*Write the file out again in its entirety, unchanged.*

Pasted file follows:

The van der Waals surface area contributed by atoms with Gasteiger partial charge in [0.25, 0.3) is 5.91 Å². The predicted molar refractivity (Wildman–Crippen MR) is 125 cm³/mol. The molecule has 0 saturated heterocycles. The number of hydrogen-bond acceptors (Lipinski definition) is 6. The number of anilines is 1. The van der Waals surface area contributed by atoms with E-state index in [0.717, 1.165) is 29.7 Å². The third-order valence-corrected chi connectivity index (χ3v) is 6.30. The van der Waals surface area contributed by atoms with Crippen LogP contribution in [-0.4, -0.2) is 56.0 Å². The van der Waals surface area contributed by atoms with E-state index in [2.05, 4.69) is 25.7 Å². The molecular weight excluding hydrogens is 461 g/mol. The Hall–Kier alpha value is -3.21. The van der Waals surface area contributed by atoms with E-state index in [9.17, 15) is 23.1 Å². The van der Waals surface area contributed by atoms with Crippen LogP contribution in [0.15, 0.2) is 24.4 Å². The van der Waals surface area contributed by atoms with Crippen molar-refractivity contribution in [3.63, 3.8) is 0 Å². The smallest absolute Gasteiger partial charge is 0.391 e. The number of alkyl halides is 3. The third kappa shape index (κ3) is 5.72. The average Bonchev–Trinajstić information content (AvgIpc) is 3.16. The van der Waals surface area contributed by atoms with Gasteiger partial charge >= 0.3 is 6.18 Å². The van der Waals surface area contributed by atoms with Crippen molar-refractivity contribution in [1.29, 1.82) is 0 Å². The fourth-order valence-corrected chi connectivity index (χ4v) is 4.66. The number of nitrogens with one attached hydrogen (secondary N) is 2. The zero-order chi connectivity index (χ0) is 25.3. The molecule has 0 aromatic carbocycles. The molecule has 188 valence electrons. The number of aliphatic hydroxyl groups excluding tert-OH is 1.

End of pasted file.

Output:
The van der Waals surface area contributed by atoms with Gasteiger partial charge in [0.25, 0.3) is 5.91 Å². The predicted molar refractivity (Wildman–Crippen MR) is 125 cm³/mol. The molecule has 0 saturated heterocycles. The number of hydrogen-bond acceptors (Lipinski definition) is 6. The number of anilines is 1. The van der Waals surface area contributed by atoms with E-state index in [0.717, 1.165) is 29.7 Å². The third-order valence-corrected chi connectivity index (χ3v) is 6.30. The van der Waals surface area contributed by atoms with Crippen LogP contribution in [-0.4, -0.2) is 56.0 Å². The van der Waals surface area contributed by atoms with E-state index in [2.05, 4.69) is 25.7 Å². The molecular weight excluding hydrogens is 461 g/mol. The Hall–Kier alpha value is -3.21. The van der Waals surface area contributed by atoms with E-state index in [9.17, 15) is 23.1 Å². The van der Waals surface area contributed by atoms with Crippen LogP contribution in [0.15, 0.2) is 24.4 Å². The van der Waals surface area contributed by atoms with Crippen molar-refractivity contribution in [3.63, 3.8) is 0 Å². The smallest absolute Gasteiger partial charge is 0.391 e. The number of alkyl halides is 3. The third kappa shape index (κ3) is 5.72. The average Bonchev–Trinajstić information content (AvgIpc) is 3.16. The van der Waals surface area contributed by atoms with Gasteiger partial charge >= 0.3 is 6.18 Å². The van der Waals surface area contributed by atoms with Crippen molar-refractivity contribution in [1.29, 1.82) is 0 Å². The fourth-order valence-corrected chi connectivity index (χ4v) is 4.66. The number of nitrogens with one attached hydrogen (secondary N) is 2. The zero-order chi connectivity index (χ0) is 25.3. The molecule has 0 aromatic carbocycles. The molecule has 188 valence electrons. The number of aliphatic hydroxyl groups excluding tert-OH is 1.